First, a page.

Media Scripting in Scheme
Summary: In this assignment, you will experiment with drawings in which many straight lines are used to give the appearance of curved shapes. The technique for making this drawings is based on the idea of string art.
Purposes: To give you more experience with numeric recursion. To give you an opportunity to play with interesting images.
Expected Time: Two to three hours.
Collaboration: We encourage you to work in groups of size three. You may, however, work alone or work in a group of size two or size four. You may discuss this assignment with anyone, provided you credit such discussions when you submit the assignment.
Email your answer to
<firstname.lastname@example.org>. The title of your
email should have the form
MediaScheme: String Art
and should contain your answers to all parts of the assignment.
Scheme code should be in the body of the message. Do not
attach any images. We should be able to regenerate any
images you create just from the instructions you submit.
Warning: So that this assignment is a learning experience for everyone, I may spend class time publicly critiquing your work.
Many of you may have played with string art when you were growing up. In this technique, colored string is wrapped around pegs or notches on a board to produce geometric or other figures that give the illusion of curves, even though the string is pulled in straight lines. Our goal here is to simulate this technique using Scheme procedures.
In string art,
the endpoints of the individual lines form the edges of the figure.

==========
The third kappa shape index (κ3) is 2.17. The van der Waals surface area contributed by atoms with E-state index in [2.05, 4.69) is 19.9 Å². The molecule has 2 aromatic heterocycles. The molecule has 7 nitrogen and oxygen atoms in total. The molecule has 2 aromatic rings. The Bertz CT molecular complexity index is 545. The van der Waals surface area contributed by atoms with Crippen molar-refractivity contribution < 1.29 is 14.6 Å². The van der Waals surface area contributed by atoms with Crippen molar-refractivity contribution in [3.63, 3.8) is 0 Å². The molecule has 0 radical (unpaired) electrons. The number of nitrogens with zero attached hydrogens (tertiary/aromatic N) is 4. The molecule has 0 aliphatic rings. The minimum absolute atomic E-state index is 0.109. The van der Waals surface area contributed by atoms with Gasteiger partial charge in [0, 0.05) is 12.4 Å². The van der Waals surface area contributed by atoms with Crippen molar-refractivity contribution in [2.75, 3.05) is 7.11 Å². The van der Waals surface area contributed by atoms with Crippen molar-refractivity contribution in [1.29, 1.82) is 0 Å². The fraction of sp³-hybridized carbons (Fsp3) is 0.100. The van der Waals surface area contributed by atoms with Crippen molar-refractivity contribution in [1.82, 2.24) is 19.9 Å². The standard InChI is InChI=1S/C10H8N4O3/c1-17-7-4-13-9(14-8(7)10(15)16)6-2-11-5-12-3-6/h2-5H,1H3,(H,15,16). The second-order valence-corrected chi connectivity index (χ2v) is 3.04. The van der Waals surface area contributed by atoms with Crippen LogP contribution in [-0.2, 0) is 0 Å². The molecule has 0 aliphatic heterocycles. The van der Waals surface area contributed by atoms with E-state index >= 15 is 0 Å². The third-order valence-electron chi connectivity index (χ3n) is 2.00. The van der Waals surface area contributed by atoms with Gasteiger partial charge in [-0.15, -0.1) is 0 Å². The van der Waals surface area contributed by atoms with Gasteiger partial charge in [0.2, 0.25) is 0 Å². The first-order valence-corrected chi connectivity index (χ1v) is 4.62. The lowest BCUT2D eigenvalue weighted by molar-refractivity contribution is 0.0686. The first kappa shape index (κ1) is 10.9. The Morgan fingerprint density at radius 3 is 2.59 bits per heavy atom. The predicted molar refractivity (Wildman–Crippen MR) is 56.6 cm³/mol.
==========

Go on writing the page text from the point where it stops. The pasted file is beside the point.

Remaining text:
We will limit ourselves (at first) to drawing figures whose edges are
horizontal and vertical lines, that is, rows and columns.
We will allow the user to specify
n, the number
of lines that are drawn, and use numeric recursion to draw them.
The user should also be able to specify the position and size of the
figure; we do this with four parameters:
along which the ends of the lines will fall,
of the figure.
Read the following procedure. What is the base case? What is the simplification step? How are the two endpoints of each line computed?
;;; Procedure: ;;; image-string-art! ;;; Parameters: ;;; image, an image ;;; n, a positive integer ;;; edge-col, an integer ;;; edge-row, an integer ;;; width, an integer ;;; height, an integer ;;; Purpose: ;;; Draw a "string art" figure. ;;; Produces: ;;; Nothing. Called for its side effects. ;;; Preconditions: ;;; No additional. ;;; Postconditions: ;;; n lines have been drawn. ;;; The lines have endpoints falling along ;;; edge-col and edge-row. ;;; The lines are evenly spaced. ;;; The lines cross each other. ;;; The figure is bounded by the rectangle ;;; (edge-col, edge-row) ;;; (edge-col + width, edge-row + height) (define image-string-art! (lambda (image n edge-col edge-row width height) (let ((col-spacing (/ width (- n 1))) (row-spacing (/ height (- n 1)))) (let kernel ((i 0)) (cond ((< i n) (let ((col1 edge-col) (row1 (+ edge-row (* (- n 1 i) row-spacing))) (col2 (+ edge-col (* i col-spacing))) (row2 edge-row)) ;(print (list col1 row1 col2 row2)) ; for debugging (image-draw-line! image col1 row1 col2 row2)) ;(context-update-displays!) ; for debugging (kernel (+ i 1))))))))
Now, try the procedure out.